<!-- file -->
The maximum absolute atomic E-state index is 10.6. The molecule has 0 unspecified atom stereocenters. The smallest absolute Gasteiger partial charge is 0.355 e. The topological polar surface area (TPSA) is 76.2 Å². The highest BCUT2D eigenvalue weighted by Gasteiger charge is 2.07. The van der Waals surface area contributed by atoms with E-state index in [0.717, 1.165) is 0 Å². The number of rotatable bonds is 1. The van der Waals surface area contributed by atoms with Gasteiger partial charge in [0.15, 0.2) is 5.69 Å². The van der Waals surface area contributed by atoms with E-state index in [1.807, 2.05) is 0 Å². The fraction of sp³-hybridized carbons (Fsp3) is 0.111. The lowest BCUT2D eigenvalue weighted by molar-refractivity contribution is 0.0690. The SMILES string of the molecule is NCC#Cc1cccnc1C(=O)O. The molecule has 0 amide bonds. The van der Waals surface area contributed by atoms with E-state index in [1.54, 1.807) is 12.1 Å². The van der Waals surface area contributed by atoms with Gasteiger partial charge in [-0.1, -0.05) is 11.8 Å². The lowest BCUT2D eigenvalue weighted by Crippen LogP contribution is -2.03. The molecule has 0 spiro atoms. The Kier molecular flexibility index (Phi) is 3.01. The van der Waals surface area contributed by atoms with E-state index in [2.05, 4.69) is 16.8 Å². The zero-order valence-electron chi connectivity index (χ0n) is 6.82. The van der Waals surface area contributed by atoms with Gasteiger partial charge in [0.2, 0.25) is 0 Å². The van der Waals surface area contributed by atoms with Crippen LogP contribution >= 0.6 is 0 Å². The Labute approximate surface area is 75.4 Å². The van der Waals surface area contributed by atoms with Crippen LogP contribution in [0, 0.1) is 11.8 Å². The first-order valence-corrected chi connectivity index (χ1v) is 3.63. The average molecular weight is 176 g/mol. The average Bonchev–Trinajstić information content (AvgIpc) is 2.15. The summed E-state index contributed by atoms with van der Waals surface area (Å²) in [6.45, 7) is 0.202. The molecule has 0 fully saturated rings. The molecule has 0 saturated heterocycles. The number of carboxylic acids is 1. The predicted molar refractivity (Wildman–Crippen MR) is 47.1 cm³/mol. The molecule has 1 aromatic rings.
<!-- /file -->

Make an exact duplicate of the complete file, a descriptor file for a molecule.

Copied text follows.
The maximum absolute atomic E-state index is 10.6. The molecule has 0 unspecified atom stereocenters. The smallest absolute Gasteiger partial charge is 0.355 e. The topological polar surface area (TPSA) is 76.2 Å². The highest BCUT2D eigenvalue weighted by Gasteiger charge is 2.07. The van der Waals surface area contributed by atoms with E-state index in [0.717, 1.165) is 0 Å². The number of rotatable bonds is 1. The van der Waals surface area contributed by atoms with Gasteiger partial charge in [0.15, 0.2) is 5.69 Å². The van der Waals surface area contributed by atoms with E-state index in [1.807, 2.05) is 0 Å². The fraction of sp³-hybridized carbons (Fsp3) is 0.111. The lowest BCUT2D eigenvalue weighted by molar-refractivity contribution is 0.0690. The SMILES string of the molecule is NCC#Cc1cccnc1C(=O)O. The molecule has 0 amide bonds. The van der Waals surface area contributed by atoms with E-state index in [1.54, 1.807) is 12.1 Å². The van der Waals surface area contributed by atoms with Gasteiger partial charge in [-0.1, -0.05) is 11.8 Å². The lowest BCUT2D eigenvalue weighted by Crippen LogP contribution is -2.03. The molecule has 0 spiro atoms. The Kier molecular flexibility index (Phi) is 3.01. The van der Waals surface area contributed by atoms with E-state index in [2.05, 4.69) is 16.8 Å². The zero-order valence-electron chi connectivity index (χ0n) is 6.82. The van der Waals surface area contributed by atoms with Gasteiger partial charge in [0.2, 0.25) is 0 Å². The van der Waals surface area contributed by atoms with Crippen LogP contribution >= 0.6 is 0 Å². The Labute approximate surface area is 75.4 Å². The van der Waals surface area contributed by atoms with Crippen LogP contribution in [0, 0.1) is 11.8 Å². The first-order valence-corrected chi connectivity index (χ1v) is 3.63. The average molecular weight is 176 g/mol. The average Bonchev–Trinajstić information content (AvgIpc) is 2.15. The summed E-state index contributed by atoms with van der Waals surface area (Å²) in [6.45, 7) is 0.202. The molecule has 0 fully saturated rings. The molecule has 0 saturated heterocycles. The number of carboxylic acids is 1. The predicted molar refractivity (Wildman–Crippen MR) is 47.1 cm³/mol. The molecule has 1 aromatic rings.